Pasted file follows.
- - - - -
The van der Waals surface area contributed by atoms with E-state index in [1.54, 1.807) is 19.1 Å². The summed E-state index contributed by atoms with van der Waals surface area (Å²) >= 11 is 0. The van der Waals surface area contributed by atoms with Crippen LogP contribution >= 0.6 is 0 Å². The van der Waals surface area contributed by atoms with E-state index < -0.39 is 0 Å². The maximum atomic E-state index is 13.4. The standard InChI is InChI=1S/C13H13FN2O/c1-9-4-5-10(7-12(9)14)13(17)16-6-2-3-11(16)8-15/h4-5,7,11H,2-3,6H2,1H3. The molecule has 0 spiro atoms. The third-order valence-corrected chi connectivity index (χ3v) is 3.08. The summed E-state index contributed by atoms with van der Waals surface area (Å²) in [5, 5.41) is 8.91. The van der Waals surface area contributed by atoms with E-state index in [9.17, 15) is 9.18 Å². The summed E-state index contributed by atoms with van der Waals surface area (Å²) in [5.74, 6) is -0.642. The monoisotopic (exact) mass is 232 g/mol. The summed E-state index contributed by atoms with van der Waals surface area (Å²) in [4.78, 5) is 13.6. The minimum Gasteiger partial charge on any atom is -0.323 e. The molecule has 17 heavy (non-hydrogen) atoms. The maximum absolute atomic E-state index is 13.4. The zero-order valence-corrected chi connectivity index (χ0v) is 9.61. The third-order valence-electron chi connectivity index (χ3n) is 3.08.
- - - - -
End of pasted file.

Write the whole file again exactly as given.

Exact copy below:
The van der Waals surface area contributed by atoms with E-state index in [1.54, 1.807) is 19.1 Å². The summed E-state index contributed by atoms with van der Waals surface area (Å²) >= 11 is 0. The van der Waals surface area contributed by atoms with Crippen LogP contribution >= 0.6 is 0 Å². The van der Waals surface area contributed by atoms with E-state index < -0.39 is 0 Å². The maximum atomic E-state index is 13.4. The standard InChI is InChI=1S/C13H13FN2O/c1-9-4-5-10(7-12(9)14)13(17)16-6-2-3-11(16)8-15/h4-5,7,11H,2-3,6H2,1H3. The molecule has 0 spiro atoms. The third-order valence-corrected chi connectivity index (χ3v) is 3.08. The summed E-state index contributed by atoms with van der Waals surface area (Å²) in [5, 5.41) is 8.91. The van der Waals surface area contributed by atoms with E-state index in [9.17, 15) is 9.18 Å². The summed E-state index contributed by atoms with van der Waals surface area (Å²) in [5.74, 6) is -0.642. The monoisotopic (exact) mass is 232 g/mol. The summed E-state index contributed by atoms with van der Waals surface area (Å²) in [4.78, 5) is 13.6. The minimum Gasteiger partial charge on any atom is -0.323 e. The molecule has 17 heavy (non-hydrogen) atoms. The maximum absolute atomic E-state index is 13.4. The zero-order valence-corrected chi connectivity index (χ0v) is 9.61. The third-order valence-electron chi connectivity index (χ3n) is 3.08.